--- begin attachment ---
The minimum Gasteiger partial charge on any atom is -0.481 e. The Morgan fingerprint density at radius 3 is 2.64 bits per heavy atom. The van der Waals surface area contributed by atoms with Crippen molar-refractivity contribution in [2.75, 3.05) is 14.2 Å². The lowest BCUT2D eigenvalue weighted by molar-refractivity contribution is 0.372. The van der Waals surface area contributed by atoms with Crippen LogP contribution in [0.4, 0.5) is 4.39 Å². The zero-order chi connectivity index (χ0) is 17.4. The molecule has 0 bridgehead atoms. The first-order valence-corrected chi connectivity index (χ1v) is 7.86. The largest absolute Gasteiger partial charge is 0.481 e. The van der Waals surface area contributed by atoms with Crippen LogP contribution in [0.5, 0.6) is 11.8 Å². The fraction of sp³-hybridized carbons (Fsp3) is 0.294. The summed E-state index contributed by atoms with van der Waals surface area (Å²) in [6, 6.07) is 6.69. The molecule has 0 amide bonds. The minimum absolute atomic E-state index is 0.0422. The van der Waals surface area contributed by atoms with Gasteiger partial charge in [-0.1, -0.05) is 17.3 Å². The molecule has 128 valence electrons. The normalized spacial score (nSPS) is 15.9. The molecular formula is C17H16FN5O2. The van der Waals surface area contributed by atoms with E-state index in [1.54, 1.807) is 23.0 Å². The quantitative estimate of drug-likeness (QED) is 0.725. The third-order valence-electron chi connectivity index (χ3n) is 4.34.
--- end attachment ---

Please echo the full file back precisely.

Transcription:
The minimum Gasteiger partial charge on any atom is -0.481 e. The Morgan fingerprint density at radius 3 is 2.64 bits per heavy atom. The van der Waals surface area contributed by atoms with Crippen molar-refractivity contribution in [2.75, 3.05) is 14.2 Å². The lowest BCUT2D eigenvalue weighted by molar-refractivity contribution is 0.372. The van der Waals surface area contributed by atoms with Crippen LogP contribution in [0.4, 0.5) is 4.39 Å². The zero-order chi connectivity index (χ0) is 17.4. The molecule has 0 bridgehead atoms. The first-order valence-corrected chi connectivity index (χ1v) is 7.86. The largest absolute Gasteiger partial charge is 0.481 e. The van der Waals surface area contributed by atoms with Crippen LogP contribution in [0.5, 0.6) is 11.8 Å². The fraction of sp³-hybridized carbons (Fsp3) is 0.294. The summed E-state index contributed by atoms with van der Waals surface area (Å²) in [6, 6.07) is 6.69. The molecule has 0 amide bonds. The minimum absolute atomic E-state index is 0.0422. The van der Waals surface area contributed by atoms with Gasteiger partial charge in [-0.1, -0.05) is 17.3 Å². The molecule has 128 valence electrons. The normalized spacial score (nSPS) is 15.9. The molecular formula is C17H16FN5O2. The van der Waals surface area contributed by atoms with E-state index in [1.54, 1.807) is 23.0 Å². The quantitative estimate of drug-likeness (QED) is 0.725. The third-order valence-electron chi connectivity index (χ3n) is 4.34.